With this viewpoint in mind, I embarked on a search for the perfect example of men’s transitional footwear, or that ideal pair of shoes that men could wear on most occasions (ranging from the night out with friends in a bar to a business meeting or a formal social event). Even though it has been popular for quite a few seasons, the monk strap shoe remain one of the most successful styles in men’s shoes, and one that straddles the sartorial demands and expectations of the vast majority of social situations. So much so that there are hardly any footwear brands that do not include a single or double monk strap shoe as a central feature of their seasonal catalogues. In a way, the monk strap shoe is the man’s footwear equivalent of the woman’s Little Black Dress, or that perfect item that can be worn with confidence and comfort throughout the day and during the night.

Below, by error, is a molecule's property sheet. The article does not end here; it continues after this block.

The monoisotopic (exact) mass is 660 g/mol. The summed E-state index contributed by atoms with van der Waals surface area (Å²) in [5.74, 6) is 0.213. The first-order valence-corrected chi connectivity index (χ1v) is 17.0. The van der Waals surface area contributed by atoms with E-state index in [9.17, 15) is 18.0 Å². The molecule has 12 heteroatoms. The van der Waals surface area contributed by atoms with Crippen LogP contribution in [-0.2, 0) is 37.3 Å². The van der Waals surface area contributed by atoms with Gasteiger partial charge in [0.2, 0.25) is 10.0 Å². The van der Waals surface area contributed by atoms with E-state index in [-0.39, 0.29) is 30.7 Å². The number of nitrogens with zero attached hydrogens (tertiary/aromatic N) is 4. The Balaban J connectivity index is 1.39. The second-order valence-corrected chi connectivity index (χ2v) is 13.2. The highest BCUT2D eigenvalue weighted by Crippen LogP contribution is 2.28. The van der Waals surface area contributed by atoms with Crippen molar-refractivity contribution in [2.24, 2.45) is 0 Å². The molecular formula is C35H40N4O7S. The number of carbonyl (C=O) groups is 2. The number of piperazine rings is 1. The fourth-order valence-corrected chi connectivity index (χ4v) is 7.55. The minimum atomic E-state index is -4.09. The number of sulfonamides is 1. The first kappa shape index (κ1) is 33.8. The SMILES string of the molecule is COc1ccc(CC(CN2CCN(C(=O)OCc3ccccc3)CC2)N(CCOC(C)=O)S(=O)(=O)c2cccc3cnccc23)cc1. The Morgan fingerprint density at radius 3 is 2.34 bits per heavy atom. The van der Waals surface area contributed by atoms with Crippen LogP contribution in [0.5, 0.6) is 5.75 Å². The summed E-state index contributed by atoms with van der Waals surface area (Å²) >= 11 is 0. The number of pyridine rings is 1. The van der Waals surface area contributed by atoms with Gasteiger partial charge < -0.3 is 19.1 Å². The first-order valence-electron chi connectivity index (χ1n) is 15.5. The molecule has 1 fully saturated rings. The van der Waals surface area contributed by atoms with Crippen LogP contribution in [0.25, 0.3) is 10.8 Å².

After researching dozens of monk strap shoes with price tags ranging from the economical to the astronomical, I came to the conclusion that the Dorset Strap Black Leather Men’s Formal Shoes by Clarks is most probably the perfect pair of men’s transitional shoes. Even though Clarks remains a challenging label often identified with ‘dad’s shoes’, a close analysis of its most recent collections reveals two or three models that always stand out for their elegant design, and the Dorset is certainly one of those successful examples.

Combining a tailored look with Clarks Plus underfoot technology and hairsheep lining for comfort, the Dorset features an upper made from smooth black leather burnished to a mid-shine and fastens with a black metal double buckled strap for a contemporary finish. After I got hold of a pair, I was impressed (as I always am with Clarks shoes that incorporate the renowned Clarks Plus cushioning pads) with how soft they felt while walking down the street. For a few days, I paired my Dorsets with dark blue denim jeans, relaxed grey khakis, and even with a black and a navy suit, and I always got compliments.